Is it possible to care for orphans without orphanages?
Today is day four of #AskBetterQuestions. As we prepare for CAFO2015, we want to engage the families, churches, leaders and influencers in a conversation about adoption and orphan care. Today on the In Defense of the Fatherless blog, we have a guest post from Brittany Devries.
Brittany lives in Panama with her husband and four children – they are Panama’s first foster family in the nationwide pilot foster program. Passionate about children’s rights, Brittany’s dream is to see legislative reform throughout Latin America using social media and film. Her documentary projects include Dear Panama, The Eloy Project and Orphan Care.
“I have a dream…” – ok that sounds cliché, but no really I do. I envision a world without orphans where our community acts instead of reacts, where resources to families in need are readily available, where churches are connected and reaching beyond themselves, where safe families are ready and willing on an emergency and temporary basis. The dream is alternative care.
What is alternative care? Family reunification, kinship care (care by a extended family member), foster care, local and international adoption and lastly group homes.
An estimated 8 million children live in institutions globally. For every year a child lives in an institution they will lose four months of development. Children living in institutions are six times more likely to experience physical abuse and four times more likely to experience sexual violence when compared to children in family-based care. Despite numerous studies published on “best practice” citing the harm of institutionalizing children, particularly at young ages and for extended periods of time, orphanages continue to multiply in number.
Resources that could otherwise be used in supporting sustainable programs that benefit the whole child, their family and the local community go to institutions where monthly budgets for the care of one child can be as high as $1200. The same child could be supported in foster care, in a family environment for half the cost. Children in families thrive on all levels; our foster daughter grew nearly three inches and two full shoe sizes in the first three months at our home. Why? Because of individual care and attention.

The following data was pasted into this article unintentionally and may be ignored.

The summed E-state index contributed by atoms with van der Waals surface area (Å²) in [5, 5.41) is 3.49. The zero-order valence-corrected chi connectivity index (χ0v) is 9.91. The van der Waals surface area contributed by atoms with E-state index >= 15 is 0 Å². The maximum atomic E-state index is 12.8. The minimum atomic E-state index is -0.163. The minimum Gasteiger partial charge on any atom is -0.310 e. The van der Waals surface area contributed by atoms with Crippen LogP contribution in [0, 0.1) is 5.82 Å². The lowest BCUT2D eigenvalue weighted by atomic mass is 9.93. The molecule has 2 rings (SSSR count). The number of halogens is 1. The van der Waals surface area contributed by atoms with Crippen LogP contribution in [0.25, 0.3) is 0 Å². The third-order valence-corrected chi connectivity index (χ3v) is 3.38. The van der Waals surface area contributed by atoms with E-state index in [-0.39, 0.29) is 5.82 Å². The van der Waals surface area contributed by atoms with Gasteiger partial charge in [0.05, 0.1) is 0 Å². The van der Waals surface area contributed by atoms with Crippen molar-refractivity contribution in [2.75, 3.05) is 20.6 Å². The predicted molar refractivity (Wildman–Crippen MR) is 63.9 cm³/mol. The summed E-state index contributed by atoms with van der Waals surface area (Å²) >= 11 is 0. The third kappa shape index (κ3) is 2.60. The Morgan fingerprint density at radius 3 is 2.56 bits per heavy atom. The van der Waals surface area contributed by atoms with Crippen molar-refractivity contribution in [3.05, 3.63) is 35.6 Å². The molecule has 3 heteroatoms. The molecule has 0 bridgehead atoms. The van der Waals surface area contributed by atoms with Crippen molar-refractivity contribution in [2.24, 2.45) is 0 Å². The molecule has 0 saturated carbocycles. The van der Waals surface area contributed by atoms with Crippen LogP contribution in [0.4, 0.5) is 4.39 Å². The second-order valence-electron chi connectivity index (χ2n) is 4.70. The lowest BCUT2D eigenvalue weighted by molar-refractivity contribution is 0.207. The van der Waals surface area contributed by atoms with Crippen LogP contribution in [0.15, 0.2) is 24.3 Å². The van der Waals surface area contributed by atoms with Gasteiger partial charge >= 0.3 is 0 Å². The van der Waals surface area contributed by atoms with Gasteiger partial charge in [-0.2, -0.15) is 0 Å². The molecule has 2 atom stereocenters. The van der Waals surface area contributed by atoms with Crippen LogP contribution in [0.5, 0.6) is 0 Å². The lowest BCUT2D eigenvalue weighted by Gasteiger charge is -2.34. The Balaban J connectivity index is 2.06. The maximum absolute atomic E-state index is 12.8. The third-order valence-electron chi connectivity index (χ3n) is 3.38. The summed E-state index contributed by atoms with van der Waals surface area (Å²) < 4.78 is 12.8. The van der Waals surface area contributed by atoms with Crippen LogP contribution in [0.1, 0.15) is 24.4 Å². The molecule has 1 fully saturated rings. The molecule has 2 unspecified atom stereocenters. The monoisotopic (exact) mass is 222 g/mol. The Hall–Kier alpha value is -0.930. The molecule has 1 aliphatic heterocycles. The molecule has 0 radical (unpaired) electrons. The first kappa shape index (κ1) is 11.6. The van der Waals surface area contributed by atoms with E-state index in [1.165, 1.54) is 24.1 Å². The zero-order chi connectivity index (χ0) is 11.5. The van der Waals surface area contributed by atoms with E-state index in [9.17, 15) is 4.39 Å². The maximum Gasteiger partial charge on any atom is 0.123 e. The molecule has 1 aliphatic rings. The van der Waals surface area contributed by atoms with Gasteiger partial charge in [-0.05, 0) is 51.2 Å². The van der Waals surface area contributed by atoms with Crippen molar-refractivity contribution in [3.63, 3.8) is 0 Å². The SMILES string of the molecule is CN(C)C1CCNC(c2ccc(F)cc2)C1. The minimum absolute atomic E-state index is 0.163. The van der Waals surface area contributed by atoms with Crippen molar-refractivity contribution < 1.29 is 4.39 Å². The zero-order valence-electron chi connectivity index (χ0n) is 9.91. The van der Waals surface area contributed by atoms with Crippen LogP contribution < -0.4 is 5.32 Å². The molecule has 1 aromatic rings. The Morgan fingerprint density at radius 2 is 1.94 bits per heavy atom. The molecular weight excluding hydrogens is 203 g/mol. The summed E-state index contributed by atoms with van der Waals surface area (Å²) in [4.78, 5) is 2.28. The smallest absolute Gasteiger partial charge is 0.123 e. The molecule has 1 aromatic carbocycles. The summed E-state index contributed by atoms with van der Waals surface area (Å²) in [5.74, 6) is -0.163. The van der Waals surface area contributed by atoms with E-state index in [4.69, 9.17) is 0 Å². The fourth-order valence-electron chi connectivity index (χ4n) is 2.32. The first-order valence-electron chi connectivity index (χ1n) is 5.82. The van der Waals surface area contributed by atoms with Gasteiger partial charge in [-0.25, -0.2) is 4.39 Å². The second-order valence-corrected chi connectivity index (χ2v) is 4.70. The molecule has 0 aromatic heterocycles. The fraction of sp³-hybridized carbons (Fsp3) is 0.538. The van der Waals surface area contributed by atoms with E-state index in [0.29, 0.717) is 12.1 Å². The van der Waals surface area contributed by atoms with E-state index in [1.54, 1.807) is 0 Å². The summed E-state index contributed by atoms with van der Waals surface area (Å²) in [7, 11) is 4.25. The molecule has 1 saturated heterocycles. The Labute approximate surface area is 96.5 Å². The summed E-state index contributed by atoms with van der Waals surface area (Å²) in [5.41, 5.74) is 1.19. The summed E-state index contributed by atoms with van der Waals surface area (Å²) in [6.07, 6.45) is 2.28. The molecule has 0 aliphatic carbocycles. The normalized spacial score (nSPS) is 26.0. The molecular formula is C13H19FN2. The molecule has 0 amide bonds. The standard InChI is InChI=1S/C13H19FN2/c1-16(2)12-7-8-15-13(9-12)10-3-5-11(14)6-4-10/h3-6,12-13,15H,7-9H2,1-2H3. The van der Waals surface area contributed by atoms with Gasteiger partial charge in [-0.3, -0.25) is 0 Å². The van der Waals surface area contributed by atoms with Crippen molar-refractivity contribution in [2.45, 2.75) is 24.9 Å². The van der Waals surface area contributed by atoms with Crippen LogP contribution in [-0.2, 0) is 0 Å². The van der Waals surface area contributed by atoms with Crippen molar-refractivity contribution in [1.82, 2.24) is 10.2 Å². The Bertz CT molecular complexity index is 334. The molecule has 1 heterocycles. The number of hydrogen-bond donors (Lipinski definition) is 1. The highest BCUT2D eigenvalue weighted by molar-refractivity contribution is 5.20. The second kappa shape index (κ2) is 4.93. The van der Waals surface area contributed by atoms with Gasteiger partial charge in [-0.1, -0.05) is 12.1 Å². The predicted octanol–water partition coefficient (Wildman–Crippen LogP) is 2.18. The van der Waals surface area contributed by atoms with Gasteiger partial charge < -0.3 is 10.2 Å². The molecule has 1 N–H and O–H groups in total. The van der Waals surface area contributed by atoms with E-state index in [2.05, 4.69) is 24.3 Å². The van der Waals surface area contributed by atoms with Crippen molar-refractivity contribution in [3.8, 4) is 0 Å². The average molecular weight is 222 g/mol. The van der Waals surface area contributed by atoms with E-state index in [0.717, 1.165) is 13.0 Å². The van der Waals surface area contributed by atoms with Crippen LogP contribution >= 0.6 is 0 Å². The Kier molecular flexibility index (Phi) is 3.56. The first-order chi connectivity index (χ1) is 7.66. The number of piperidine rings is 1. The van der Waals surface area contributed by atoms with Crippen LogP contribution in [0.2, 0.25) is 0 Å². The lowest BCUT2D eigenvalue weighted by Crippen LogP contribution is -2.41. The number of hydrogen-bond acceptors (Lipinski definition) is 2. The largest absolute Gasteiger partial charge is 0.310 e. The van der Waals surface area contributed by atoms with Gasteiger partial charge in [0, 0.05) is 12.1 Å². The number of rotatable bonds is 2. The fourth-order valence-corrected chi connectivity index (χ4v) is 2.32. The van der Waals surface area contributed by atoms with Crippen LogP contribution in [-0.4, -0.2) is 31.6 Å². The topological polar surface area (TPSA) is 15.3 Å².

So is it possible to care for “orphans” without orphanages?
Absolutely, but it will require a paradigm shift in how we address the care of vulnerable children and a commitment to provide children with alternative care options. We cannot settle for less, this is a child’s right and it is our responsibility as child advocates in upholding and defending these rights. In the last ten years Romania, Rwanda, Uganda and China have seen huge strides in implementing alternative care. But change does not happen overnight. For now we must deal with the reality of orphanages, to completely ignore and disregard their existence and impact on the community does not further the goal of alternative care. We must move forward together.
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